Good games give you clear options to choose from. They let you choose your path, or character, or tools to use, but none of the options are suicidal. You are not typically put into a sink or swim situation early on. It’s constrained choice. It’s not, “Now go find your own way. Oh, and here is a really hard to use map. Knock yourself out.” It’s more, “Here are the pathways you can choose from, (each showing the reward of that pursuit) follow the one that most suits your needs. Oh, and you can select your level of difficulty. Have fun.”
People do actually appreciate limits. Limits help them avoid getting lost or overwhelmed.
Museums usually offer a great deal of choice and not much guidance. They tend not to appreciate the nuance of constrained autonomy employed by many games. In games, the choices are real but operate within a framework that has rules that are clear or easy to learn. Generally games do not just let you go anywhere you want and look at anything you want in any way you want and just think your own thoughts. They offer guided choices. People do actually appreciate limits. Limits help them avoid getting lost or overwhelmed. Games almost always employ a subtle interplay between guidance and the freedom to choose. This balance is at the heart of why they are fun, and not only fun for those who are good at them.
How fun is your museum for the non-expert or the novice? How much choice does the non-expert really need when he encounters your content? It seems really stupid that movie trailers show you the whole movie before you have even seen it. But this is quite effective. It turns out that people really are not all that enamored of not knowing what’s next. They want to know what they are getting into, THEN they want to choose.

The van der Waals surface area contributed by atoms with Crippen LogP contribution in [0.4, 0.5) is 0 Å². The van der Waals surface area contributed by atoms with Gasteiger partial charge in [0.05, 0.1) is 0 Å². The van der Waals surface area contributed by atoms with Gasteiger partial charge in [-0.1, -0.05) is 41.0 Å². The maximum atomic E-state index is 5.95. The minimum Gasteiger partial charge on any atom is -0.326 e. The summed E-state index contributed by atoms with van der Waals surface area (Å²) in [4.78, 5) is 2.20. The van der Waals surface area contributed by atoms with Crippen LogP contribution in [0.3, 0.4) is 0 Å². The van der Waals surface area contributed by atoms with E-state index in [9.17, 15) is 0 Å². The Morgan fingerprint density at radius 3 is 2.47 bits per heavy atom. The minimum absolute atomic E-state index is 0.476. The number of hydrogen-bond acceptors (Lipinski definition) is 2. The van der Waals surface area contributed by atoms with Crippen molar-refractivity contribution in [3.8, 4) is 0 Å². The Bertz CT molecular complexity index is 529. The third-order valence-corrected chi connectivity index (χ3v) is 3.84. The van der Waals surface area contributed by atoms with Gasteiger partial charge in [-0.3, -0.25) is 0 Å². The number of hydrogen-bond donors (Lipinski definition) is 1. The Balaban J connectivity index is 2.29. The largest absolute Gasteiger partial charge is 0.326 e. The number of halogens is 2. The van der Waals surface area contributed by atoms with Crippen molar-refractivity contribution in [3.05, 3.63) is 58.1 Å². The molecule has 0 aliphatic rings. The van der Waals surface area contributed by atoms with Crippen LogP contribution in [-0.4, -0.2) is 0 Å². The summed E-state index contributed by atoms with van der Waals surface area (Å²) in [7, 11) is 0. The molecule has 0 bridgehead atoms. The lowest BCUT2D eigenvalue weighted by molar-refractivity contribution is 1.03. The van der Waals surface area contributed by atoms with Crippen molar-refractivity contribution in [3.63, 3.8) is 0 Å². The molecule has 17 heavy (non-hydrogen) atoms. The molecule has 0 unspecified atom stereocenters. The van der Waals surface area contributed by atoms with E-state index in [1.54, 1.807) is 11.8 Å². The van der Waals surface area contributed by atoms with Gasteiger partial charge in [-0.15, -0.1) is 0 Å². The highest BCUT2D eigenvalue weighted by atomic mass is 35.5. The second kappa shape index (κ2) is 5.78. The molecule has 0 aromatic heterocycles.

Preview the experience. Don’t leave anything a mystery.
On the far boundary of how much freedom an absolutely engaging game experience can have, I’d like you to hear my 9-year old’s review of the globally popular game MineCraft. This game is spectacularly popular, in part because of how successfully it conveys a sense of autonomy. Note that he says there are no rules, but then he amends himself to say there are not many rules. He’s saying that the rules are not getting in his way, but they do give the game structure and provide an engaging sense of challenge. They are few enough at first to be easily understood, and yet they grow more sophisticated as your ability to navigate the environment improves.
How does this relate to ME? The greater the sense of personal connection, the greater the sense of personal satisfaction with the activity. There is a way to connect nearly anything to anything else. Dig it up.
Stories are universal. Specific stories about specific people in specific times doing specific things are still universal. The connection can be found, even if it only exists in the mind of the viewer. So tell real stories. Always tell stories. Weave the magic of stories and connections will be made. The neurons will fire. Memories will be ignited, and emotions will be brought out. An engaged experience will be had. You will have made a connection.
Find the stories and tell them.
If you can find ways to activate intrinsic factors in your institution, you will be able to get your visitors more deeply engaged. You WILL get them coming back for more.
Watch a short excerpt from a diagnostic workshop in which James Heaton engages with the staff of the Tenement Museum in New York City to answer the question, “What is a brand?”
Photo at Liberty Science Center by the author